New York Magazine: Bedford and Bowery

grimanesa amoros bedford bowery hedera

When I met Grimanesa Amorós on a wet spring day, she was dressed in a cozy jacket, red scarf and thick galoshes perfect for sloshing around in the mud. The artist had come prepared.

 

Amorós greeted me warmly, like an old friend, as she gave me a preview of HEDERA, the latest in a long line of other-worldly light installations that have been displayed across the world from the Middle East to Latin America.

 

HEDERA is intended to resemble the cavernous shape of the adjacent Prospect Park bandshell, where Common kicked off the BRIC Celebrate Brooklyn! Festival after the lighting ceremony on Tuesday night. The massive installation is draped with 2,000 square feet of LED lights and tubes, which bear a strong resemblance to plant tendrils dwarfing the bandshell in a sort of dystopian Prospect Park. Hedera is Latin for ivy. Here, the “ivy” transitions from a translucent white color to a blood-red hue while, underneath it, several globes change from aquamarine blue to ruby red.

 

It’s clear HEDERA is a piece of art tailor-made for the Instagram age. But it’s also a feat of a brilliant mind. The color-changing globes resemble the frothy bubbles from Amorós‘s childhood in Lima. Growing up by the Peruvian seashore spawned an obsession with bubbles, and they appear in many of her pieces.

 

“In Peru, in March, the fisherman will say, ‘Oh, the ocean is sick.’ Because it would throw a lot of foam. As a little girl, I would pick the bubbles. There was so much foam you could even hide under it,” recalled Amorós.

 

Ambling around her father’s work sites—he was a civil engineer—also accustomed her to being around mostly male crews and ignited her passion for collaborative works. On any given day, the crew at HEDERAranged from seven to 10 people. The long hours spent installing the behemoth sculpture bonded the artist and her crew. “It becomes like a family afterwards,” said Amorós.

 

Before coming to the U.S., Amorós studied psychology at college in Peru and visual arts informally in her spare time, but she realized her heart was more into the latter than the former. She stood on the balcony of her university and gazed upon passing clouds, which reminded her of a poem by Pablo Neruda. She admired the poet for how his work evoked the reader’s senses, similar to what Amorós’s own sculptures did to viewers.

 

“And I said, ‘You know what, Grimanesa? I’m leaving. I’m going to New York.” And she did, ditching her university just a few months shy of graduation.

 

Amorós continued with a smile, “I came to New York with two bags and many, many dreams.”

 

After moving to the city in 1984, she linked up with the Art Students League of New York on 57th Street and frequented the Met to learn the techniques of the masters like Paul Cézanne.

 

But her heart was really into sculpture, which she didn’t really have a chance to explore until a trip to Ghana in the 1990s funded in part by the National Endowment for the Arts. She learned about the local cultures and artwork while passing through several villages in West Africa, particularly the asafo flags from the warrior groups of the Fante people. That trip inspired her to create her first sculpture installation back in New York. She dubbed it Fotomana, which meant “welcome” in a local dialect from the Ivory Coast.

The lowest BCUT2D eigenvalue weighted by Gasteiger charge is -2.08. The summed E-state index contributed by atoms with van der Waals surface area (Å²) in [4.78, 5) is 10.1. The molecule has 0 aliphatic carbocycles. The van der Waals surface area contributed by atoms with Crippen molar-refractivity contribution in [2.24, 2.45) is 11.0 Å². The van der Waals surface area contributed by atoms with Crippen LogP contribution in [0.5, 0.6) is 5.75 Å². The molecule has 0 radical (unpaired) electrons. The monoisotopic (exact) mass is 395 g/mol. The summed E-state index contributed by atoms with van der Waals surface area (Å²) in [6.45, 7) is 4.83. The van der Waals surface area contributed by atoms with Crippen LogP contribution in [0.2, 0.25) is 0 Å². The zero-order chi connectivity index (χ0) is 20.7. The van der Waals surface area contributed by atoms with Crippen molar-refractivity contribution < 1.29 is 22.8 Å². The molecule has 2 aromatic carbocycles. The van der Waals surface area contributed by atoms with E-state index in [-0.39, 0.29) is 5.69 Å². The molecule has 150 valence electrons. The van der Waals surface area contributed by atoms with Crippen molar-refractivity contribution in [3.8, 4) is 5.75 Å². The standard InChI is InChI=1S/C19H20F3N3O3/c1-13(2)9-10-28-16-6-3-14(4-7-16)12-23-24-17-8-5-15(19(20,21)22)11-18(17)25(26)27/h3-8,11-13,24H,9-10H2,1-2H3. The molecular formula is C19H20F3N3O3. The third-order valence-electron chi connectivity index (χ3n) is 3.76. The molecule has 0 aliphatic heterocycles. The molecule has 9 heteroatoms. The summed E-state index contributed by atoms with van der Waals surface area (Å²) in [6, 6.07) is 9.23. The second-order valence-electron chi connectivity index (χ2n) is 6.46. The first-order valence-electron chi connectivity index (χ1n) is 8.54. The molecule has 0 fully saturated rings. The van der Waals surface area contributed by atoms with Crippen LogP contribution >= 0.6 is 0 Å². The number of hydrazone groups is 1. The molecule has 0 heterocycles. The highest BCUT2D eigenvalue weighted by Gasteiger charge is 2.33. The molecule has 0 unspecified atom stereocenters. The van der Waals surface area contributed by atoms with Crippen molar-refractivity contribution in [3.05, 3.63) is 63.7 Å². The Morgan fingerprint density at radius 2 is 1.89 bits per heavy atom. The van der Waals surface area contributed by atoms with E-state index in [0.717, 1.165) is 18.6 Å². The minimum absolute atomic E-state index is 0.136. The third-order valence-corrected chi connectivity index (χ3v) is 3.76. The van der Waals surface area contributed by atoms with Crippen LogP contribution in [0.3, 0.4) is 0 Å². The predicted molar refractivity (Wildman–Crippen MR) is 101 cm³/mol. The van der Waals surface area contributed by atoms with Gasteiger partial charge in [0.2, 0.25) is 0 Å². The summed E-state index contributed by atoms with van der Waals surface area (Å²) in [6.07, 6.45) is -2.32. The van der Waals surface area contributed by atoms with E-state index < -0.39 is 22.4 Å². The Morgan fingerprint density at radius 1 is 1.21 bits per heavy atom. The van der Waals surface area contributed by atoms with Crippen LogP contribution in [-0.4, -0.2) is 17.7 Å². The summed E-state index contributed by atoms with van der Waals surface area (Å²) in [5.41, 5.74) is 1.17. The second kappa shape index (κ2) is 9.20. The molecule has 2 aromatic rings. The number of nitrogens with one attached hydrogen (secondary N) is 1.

Amorós began working with theater lighting in her installations, but she eventually switched to LED equipment and acquired a reputation for dazzling light works that elicited some memorable reactions from the public. Chuckling, she recalled how a man frantically flagged her crew down on the last day of a 2015 installation in Scottsdale, Arizona. The man said to her, “Every day, I have 35 people, and then I charge them $25 to see the light installation. So, what am I going to do tonight?”

 

More than a year ago, Elizabeth Ferrer, Vice President of Contemporary Art at BRIC, approached the artist about doing an installation for their 40th anniversary. And thus was born HEDERA, with its ivy-like tubing inspired by the park’s flora. “There are many different types of this plant growing all over the park,” Amorós told me. “My intention is that the architecture [of] the piece—the landscape in this case—and the viewer becomes one.”

 

The orbs, pulsating with electricity, are something like flowers opening and closing, Amorós explained.

 

“The lighting sequence is basically like composing music. Both are ephemeral—sound and light. And to me, it’s about how the notes—how the lines—are going to be appearing. How they’re going to be disappearing. It’s very important, you know, the transition.”

 

As I gazed upon HEDERA, it was clear Amorós had spent hours combing through minute details and bringing together her crew with kind praise and a dazzling vision to create an ethereal experience for the viewer.

 

The long work days—which could reach up to 18 hours—wore on the mind and body, admitted Amorós.

 

“It’s a lot of love, a lot of TLC to do a work like this. I love it. We are, I think, sadomasochists,” she joked.

HEDERA will be on view at the Prospect Park Bandshell through August 11 as part of the BRIC Celebrate Brooklyn! Festival. An artist reception with Grimanesa Amorós will take place on June 23 at 6 pm. Further details here.

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